US President Barack Obama has called on world powers to carry out their end of the Iran nuclear deal, urging them to allow companies to do business with the Islamic Republic.
“So long as Iran is carrying out its end of the bargain, we think it is important for the world community to carry out our end of the bargain,” Obama said Friday after a nuclear security summit with other world leaders.
A series of economic sanctions on Iran was lifted in mid-January after the nuclear deal it had reached with the P5+1, the US, Britain, France, China, Russia and Germany, was eventually implemented.
Although the removal of the sanctions has so far best manifested itself in a rise in the country’s oil sales as well as orders for purchases of planes, international businesses are still cautious about doing business with Iran, concerned that they could fall afoul of continuing US sanctions on Tehran.
Obama said Treasury Secretary Jacob Lew and his counterparts within the P5+1 group would be “providing clarity to businesses about what transactions are in fact allowed.”
However, he said it would take time for foreign companies to feel confident about working with their Iranian counterparts.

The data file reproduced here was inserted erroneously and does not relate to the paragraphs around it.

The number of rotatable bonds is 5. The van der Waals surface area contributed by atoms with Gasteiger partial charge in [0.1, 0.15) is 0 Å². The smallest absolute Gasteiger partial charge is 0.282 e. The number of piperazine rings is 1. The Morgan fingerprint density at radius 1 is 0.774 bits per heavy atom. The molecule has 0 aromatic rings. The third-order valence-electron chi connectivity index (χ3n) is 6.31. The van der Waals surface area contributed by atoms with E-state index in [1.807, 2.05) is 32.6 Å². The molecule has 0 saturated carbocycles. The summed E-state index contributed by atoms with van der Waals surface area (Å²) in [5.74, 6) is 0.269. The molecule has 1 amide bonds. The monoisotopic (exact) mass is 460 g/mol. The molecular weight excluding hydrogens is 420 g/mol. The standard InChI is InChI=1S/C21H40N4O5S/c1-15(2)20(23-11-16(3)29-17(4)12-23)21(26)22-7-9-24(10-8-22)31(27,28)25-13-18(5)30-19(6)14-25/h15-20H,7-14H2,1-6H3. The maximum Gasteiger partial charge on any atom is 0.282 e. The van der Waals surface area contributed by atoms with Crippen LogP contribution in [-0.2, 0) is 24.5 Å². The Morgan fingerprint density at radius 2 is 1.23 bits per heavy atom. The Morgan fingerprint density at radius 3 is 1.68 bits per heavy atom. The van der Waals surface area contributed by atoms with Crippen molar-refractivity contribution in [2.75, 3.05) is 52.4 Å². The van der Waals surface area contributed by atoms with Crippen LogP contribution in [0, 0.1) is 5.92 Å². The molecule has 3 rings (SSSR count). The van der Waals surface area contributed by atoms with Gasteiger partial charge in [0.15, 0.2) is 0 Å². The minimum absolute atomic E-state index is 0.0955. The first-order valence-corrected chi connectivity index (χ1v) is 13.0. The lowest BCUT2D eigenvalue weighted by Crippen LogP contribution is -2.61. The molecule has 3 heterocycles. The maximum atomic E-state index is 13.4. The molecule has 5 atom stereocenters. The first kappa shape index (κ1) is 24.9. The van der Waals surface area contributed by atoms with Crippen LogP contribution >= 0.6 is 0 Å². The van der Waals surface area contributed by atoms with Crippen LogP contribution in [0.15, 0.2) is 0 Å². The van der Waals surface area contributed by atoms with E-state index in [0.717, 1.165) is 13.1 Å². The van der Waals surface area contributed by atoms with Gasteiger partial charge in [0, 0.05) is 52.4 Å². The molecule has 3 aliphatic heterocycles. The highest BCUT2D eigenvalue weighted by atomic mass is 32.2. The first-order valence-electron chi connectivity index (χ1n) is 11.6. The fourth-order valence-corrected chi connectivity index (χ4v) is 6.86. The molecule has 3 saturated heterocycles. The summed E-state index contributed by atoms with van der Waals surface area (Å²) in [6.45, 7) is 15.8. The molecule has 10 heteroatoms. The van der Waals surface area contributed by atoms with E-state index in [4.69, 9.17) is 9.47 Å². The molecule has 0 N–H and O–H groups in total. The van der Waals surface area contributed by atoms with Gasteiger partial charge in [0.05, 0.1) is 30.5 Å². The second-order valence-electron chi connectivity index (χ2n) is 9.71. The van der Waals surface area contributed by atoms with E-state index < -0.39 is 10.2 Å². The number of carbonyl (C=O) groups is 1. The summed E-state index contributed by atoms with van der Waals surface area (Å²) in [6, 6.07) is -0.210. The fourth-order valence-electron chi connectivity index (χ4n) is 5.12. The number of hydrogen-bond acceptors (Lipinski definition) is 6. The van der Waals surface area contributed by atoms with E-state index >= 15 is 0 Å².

“It is going to take time over the next several months for companies and their legal department to feel confident… there may not be risks of liability if they do business with Iran.”
Obama repeated his rhetoric against Iran, saying Tehran should avoid any provocative action that could dissuade foreign companies from cooperating with the Iranian ones.
“The spirit of the agreement involves Iran also sending signals to the world community of businesses that it is not going to be engaging in a range of provocative action that might scare business off,” he stated.
“What I would say is also important is Iran’s own behavior in generating confidence that Iran is a safe place to do business,” he added.
Earlier in the day, Obama acknowledged that the Iran nuclear deal has been successful so far, but emphasized that more work still needs to be done to implement the agreement.
Global enterprises are still complaining that trade with Iran is still difficult as a result of lingering fears of US punitive actions.
According to business leaders, a key obstacle which is specifically affecting business with Iran is the unwillingness of international banks to process transactions with the country.
US banks are still forbidden to do business with Iran and while lenders based elsewhere are not covered by this ban, major problems remain, emphasized the report. Chief among these are rules prohibiting transactions in dollars from being processed through the US financial system.